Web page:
Visiting writer: Bill Fisher

As part of our Visiting Writer’s Program, Bill Fisher, an English instructor at Miami, joined us in mid-November to teach the upper unit and the intermediate unit some creative writing techniques.

Fisher had the upper unit read My Papa’s Waltz, a poem by Theodore Rothke. He asked them to first read the poem literally and think like a journalist, considering the who, what, why, when and where.

Then he asked them to consider the structure of the poem, explaining how the rhythm of a piece, based on such things as the number of syllables and rhymes, can affect its mood.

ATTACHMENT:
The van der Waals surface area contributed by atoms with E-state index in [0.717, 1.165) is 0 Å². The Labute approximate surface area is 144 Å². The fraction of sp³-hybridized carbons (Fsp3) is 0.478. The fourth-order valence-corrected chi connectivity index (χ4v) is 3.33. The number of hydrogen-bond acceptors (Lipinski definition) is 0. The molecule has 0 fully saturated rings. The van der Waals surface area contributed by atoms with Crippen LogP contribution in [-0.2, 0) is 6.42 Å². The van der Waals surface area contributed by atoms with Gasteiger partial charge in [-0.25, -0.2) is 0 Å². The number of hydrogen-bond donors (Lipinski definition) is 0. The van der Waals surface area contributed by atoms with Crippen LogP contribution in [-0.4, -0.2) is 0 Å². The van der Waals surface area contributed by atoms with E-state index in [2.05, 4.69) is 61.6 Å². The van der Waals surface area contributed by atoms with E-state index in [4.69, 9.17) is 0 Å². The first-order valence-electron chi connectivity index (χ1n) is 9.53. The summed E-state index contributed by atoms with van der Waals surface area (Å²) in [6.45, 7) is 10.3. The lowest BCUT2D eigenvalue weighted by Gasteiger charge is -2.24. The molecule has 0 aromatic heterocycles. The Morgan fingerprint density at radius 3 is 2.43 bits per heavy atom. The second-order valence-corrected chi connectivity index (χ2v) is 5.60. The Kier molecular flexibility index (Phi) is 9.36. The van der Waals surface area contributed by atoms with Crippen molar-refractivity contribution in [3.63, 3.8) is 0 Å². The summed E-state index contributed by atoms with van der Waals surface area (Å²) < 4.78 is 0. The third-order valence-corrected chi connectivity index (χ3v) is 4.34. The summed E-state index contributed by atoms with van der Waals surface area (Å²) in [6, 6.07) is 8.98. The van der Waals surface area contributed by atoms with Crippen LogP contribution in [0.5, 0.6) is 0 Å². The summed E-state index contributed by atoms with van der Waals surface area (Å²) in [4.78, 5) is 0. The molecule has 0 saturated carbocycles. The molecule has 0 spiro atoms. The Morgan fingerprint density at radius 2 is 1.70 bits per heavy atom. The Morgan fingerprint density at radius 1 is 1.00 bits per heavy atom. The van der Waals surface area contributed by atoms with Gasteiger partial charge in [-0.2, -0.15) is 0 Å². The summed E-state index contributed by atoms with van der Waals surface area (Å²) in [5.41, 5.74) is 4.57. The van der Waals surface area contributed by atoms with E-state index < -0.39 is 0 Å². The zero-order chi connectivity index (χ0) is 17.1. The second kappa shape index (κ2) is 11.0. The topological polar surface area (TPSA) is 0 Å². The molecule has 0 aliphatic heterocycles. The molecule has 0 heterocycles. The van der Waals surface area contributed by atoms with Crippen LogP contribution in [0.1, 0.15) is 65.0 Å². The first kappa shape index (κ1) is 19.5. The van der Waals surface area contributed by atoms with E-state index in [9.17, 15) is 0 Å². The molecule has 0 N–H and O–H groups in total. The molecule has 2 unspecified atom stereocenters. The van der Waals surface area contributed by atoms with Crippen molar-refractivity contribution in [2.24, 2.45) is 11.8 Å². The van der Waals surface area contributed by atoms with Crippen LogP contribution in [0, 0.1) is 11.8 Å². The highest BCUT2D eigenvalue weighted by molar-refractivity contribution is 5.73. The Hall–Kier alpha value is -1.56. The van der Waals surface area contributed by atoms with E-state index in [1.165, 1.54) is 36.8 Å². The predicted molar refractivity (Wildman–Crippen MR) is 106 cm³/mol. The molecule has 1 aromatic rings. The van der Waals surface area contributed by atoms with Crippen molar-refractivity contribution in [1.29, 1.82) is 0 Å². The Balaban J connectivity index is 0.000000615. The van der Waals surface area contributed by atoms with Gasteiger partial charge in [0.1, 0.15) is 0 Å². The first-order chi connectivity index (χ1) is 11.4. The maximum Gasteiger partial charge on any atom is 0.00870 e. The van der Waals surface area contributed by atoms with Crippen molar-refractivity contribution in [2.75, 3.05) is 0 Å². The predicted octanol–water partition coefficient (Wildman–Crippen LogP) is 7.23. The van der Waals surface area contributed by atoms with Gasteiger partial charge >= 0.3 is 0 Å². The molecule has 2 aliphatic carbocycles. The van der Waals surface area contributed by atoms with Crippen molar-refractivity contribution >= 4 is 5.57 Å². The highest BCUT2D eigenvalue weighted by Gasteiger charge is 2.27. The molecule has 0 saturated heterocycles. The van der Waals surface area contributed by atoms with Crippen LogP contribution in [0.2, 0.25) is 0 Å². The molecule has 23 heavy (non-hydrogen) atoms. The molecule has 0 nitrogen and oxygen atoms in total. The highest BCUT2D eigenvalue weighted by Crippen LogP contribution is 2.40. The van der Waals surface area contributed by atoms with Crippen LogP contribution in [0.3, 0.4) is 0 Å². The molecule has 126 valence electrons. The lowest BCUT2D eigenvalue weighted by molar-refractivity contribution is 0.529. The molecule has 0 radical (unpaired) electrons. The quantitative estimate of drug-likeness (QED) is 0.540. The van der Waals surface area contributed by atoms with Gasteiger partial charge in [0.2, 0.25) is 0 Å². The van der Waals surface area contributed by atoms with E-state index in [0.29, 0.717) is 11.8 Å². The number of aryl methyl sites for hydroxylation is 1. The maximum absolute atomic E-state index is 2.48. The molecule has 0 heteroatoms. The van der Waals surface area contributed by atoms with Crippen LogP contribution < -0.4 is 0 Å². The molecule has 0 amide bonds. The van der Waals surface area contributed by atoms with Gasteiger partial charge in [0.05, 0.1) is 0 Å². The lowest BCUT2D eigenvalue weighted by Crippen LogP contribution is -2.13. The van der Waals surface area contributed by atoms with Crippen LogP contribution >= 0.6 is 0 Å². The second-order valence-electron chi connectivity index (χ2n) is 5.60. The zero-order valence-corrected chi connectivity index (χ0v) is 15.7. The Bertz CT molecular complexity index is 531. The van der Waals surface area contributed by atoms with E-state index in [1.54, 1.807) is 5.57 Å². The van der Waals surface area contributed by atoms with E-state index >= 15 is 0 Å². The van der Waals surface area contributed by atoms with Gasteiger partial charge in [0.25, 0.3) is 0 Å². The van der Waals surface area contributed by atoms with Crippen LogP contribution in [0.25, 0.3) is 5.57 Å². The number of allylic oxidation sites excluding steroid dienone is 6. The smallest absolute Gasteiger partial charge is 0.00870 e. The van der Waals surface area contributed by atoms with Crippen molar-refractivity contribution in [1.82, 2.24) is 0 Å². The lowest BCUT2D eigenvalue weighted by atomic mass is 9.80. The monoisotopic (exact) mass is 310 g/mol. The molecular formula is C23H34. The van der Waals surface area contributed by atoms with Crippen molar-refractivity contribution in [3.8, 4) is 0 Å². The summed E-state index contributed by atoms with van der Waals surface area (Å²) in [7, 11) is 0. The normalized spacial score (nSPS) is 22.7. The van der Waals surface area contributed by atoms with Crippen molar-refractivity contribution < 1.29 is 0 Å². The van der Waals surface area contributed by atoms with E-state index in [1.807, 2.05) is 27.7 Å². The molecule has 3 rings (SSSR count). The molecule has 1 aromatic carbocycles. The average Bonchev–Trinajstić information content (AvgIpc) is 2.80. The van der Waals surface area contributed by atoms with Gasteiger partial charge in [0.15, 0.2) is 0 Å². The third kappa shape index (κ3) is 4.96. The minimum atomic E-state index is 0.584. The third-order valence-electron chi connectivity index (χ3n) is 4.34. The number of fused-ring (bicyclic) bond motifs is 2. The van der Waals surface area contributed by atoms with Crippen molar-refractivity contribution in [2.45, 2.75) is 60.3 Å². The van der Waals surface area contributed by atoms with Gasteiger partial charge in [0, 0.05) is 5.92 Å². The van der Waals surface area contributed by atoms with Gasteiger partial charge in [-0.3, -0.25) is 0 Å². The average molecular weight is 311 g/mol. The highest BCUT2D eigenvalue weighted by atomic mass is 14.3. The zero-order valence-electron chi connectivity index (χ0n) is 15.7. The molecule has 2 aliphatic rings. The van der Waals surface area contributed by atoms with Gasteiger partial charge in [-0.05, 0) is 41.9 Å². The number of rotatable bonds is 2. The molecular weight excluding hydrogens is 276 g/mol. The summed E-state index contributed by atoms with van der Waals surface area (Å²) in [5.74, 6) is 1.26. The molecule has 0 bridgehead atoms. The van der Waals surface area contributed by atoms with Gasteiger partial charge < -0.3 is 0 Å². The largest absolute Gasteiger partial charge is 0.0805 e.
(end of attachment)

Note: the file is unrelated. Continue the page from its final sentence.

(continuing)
“The easy rhyme scheme of this poem helps pull you through faster and it all underpins the feeling Rothke wants to get across,” Fisher said.

Finally, he talked about how good poems almost always have a sense of ambivalence, forcing the reader to think more than one way about the possible meaning. In this piece, Fisher said, some might see child abuse, others might see a loving father.

My Papa’s Waltz by Theodore Rothke

The whiskey on your breath
Could make a small boy dizzy;
But I hung on like death:
Such waltzing was not easy.

We romped until the pans
Slid from the kitchen shelf;
My mother’s countenance
Could not unfrown itself.

The hand that held my wrist
Was battered on one knuckle;
At every step you missed
My right ear scraped a buckle.

You beat time on my head
With a palm caked hard by dirt,
Then waltzed me off to bed
Still clinging to your shirt.

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